• About 625,000 Forms 1040 report income or loss from fiduciary entities. Is this number higher or lower than you thought it would be, given a universe of 150 million Forms 1040 being filed?
  • About ninety percent of those Forms 1040 report gain/income, not loss. Does the history of the stock market for this period support this result?
  • Net fiduciary income that passes through to individual beneficiaries totals about $30 billion, with a resulting tax likely of about $10 billion. Are these amounts higher or lower than you thought they would be?  If they are lower than expected, might this be due to effective tax planning by individuals?  Or some other reasons?  Like what?
  • Income/loss from fiduciary entities is highly correlated with income levels. Recall that capital gain income similarly is correlated with income levels, and even more so than is demonstrated here; most individuals are “in the stock market,” but at lower- and middle-income levels this is accomplished by using retirement vehicles such as qualified pensions and §401(k) plans that do not generate current gross income for the individual.
  • Income/loss from fiduciary entities is not correlated with income levels on a straight line; the relationship looks more like a normal distribution, with fiduciary income falling after AGI reaches $200,000. Why does this happen? Does “the one percent” use other devices to hold assets and distribute/shift income therefrom?  Like what?  Probably proprietorships and partnerships, hedge funds, and other direct equity investments.

[1] Chiefly Table 1.4 of Publication 1304, Individual Income Tax Returns, Complete Report.

 

SWFT Chapters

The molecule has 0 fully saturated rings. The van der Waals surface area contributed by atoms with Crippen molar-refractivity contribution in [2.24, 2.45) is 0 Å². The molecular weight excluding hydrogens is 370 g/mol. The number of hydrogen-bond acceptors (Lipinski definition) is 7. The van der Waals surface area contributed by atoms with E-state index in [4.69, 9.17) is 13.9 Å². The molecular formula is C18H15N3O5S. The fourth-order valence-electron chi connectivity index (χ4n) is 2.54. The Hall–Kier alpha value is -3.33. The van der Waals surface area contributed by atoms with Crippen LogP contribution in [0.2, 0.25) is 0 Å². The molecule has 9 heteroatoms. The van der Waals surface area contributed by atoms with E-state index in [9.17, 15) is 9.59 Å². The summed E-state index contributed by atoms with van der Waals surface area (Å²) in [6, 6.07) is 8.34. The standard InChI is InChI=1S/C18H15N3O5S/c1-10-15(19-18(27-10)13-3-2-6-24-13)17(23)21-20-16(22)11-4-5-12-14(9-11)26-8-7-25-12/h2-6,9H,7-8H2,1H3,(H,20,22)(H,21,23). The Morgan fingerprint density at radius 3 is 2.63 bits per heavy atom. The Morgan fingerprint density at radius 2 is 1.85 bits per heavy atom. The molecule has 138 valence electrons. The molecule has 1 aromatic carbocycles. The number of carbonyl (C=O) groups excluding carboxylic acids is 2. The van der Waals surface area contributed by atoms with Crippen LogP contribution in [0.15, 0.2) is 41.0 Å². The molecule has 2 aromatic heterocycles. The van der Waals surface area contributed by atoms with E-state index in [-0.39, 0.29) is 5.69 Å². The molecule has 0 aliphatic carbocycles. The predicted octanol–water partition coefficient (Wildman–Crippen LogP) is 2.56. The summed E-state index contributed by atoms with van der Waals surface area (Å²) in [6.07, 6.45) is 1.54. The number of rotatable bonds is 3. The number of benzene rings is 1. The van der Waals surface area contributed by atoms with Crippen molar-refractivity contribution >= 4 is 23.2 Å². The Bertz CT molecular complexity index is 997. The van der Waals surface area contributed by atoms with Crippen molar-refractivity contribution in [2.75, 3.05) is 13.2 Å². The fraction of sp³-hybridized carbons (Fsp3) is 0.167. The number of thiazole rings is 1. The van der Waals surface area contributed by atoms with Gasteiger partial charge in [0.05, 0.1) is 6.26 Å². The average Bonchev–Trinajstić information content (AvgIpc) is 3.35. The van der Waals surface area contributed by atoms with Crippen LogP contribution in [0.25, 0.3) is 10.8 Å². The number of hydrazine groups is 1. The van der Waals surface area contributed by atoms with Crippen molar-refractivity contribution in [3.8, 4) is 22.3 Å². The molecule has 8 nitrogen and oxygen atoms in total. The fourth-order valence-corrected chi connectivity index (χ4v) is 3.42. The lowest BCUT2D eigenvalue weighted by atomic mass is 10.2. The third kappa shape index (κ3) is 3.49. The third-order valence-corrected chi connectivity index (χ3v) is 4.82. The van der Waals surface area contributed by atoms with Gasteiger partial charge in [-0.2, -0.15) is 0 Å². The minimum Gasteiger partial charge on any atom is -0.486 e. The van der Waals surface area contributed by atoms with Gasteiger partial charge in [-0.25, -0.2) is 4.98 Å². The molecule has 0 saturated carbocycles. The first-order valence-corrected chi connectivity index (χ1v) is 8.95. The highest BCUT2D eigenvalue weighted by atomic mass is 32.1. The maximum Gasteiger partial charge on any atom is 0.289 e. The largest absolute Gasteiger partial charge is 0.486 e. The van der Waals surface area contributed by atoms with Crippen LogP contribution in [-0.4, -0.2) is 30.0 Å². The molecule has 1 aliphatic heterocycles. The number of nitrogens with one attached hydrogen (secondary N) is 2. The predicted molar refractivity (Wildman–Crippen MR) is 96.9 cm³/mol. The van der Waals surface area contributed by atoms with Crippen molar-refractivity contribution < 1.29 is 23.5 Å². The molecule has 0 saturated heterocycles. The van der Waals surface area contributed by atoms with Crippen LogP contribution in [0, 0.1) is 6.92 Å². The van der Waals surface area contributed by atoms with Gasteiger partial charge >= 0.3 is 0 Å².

Corporations, Chapter 20

Comprehensive, Chapter 28

 

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William A. Raabe, Ph.D., CPA, was the Wisconsin Distinguished Professor of Taxation. He taught at Ohio State, Arizona State, the Capital University (OH) Law School, and the Universities of Wisconsin – Milwaukee and Whitewater. A graduate of Carroll University (Wisconsin) and the University of Illinois, Dr. Raabe’s teaching and research interests include international and multistate taxation, technology in tax education, personal financial planning, and the economic impact of sports teams and fine arts groups. Dr. Raabe also writes the PricewaterhouseCoopers Tax Case Studies. He has written extensively about book-tax differences in financial reporting. Dr. Raabe has been a visiting tax faculty member for a number of public accounting firms, bar associations, and CPA societies. He has received numerous teaching awards, including the Accounting Educator of the Year award from the Wisconsin Institute of CPAs. He has been the faculty adviser for student teams in the Deloitte Tax Case Competition (national finalists at three different schools) and the PricewaterhouseCoopers Extreme Tax policy competition (national finalist). For more information about Dr. Raabe, visit BillRaabeTax. com and BillRaabeTax on YouTube and Twitter.